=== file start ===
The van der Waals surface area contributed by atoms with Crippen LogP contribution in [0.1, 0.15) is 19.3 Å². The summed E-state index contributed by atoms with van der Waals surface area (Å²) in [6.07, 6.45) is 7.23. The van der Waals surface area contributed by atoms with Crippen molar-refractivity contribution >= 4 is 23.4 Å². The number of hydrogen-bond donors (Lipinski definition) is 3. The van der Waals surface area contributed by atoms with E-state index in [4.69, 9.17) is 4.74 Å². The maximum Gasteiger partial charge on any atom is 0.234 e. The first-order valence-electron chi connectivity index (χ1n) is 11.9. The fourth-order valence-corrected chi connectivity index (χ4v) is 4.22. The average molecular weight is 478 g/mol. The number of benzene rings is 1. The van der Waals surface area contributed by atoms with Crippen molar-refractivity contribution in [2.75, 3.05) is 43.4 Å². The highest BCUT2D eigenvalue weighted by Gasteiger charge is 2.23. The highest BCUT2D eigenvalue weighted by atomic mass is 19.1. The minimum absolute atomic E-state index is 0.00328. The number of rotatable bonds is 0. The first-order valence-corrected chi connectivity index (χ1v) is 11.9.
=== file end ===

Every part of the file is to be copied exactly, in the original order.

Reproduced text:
The van der Waals surface area contributed by atoms with Crippen LogP contribution in [0.1, 0.15) is 19.3 Å². The summed E-state index contributed by atoms with van der Waals surface area (Å²) in [6.07, 6.45) is 7.23. The van der Waals surface area contributed by atoms with Crippen molar-refractivity contribution >= 4 is 23.4 Å². The number of hydrogen-bond donors (Lipinski definition) is 3. The van der Waals surface area contributed by atoms with E-state index in [4.69, 9.17) is 4.74 Å². The maximum Gasteiger partial charge on any atom is 0.234 e. The first-order valence-electron chi connectivity index (χ1n) is 11.9. The fourth-order valence-corrected chi connectivity index (χ4v) is 4.22. The average molecular weight is 478 g/mol. The number of benzene rings is 1. The van der Waals surface area contributed by atoms with Crippen molar-refractivity contribution in [2.75, 3.05) is 43.4 Å². The highest BCUT2D eigenvalue weighted by Gasteiger charge is 2.23. The highest BCUT2D eigenvalue weighted by atomic mass is 19.1. The minimum absolute atomic E-state index is 0.00328. The number of rotatable bonds is 0. The first-order valence-corrected chi connectivity index (χ1v) is 11.9.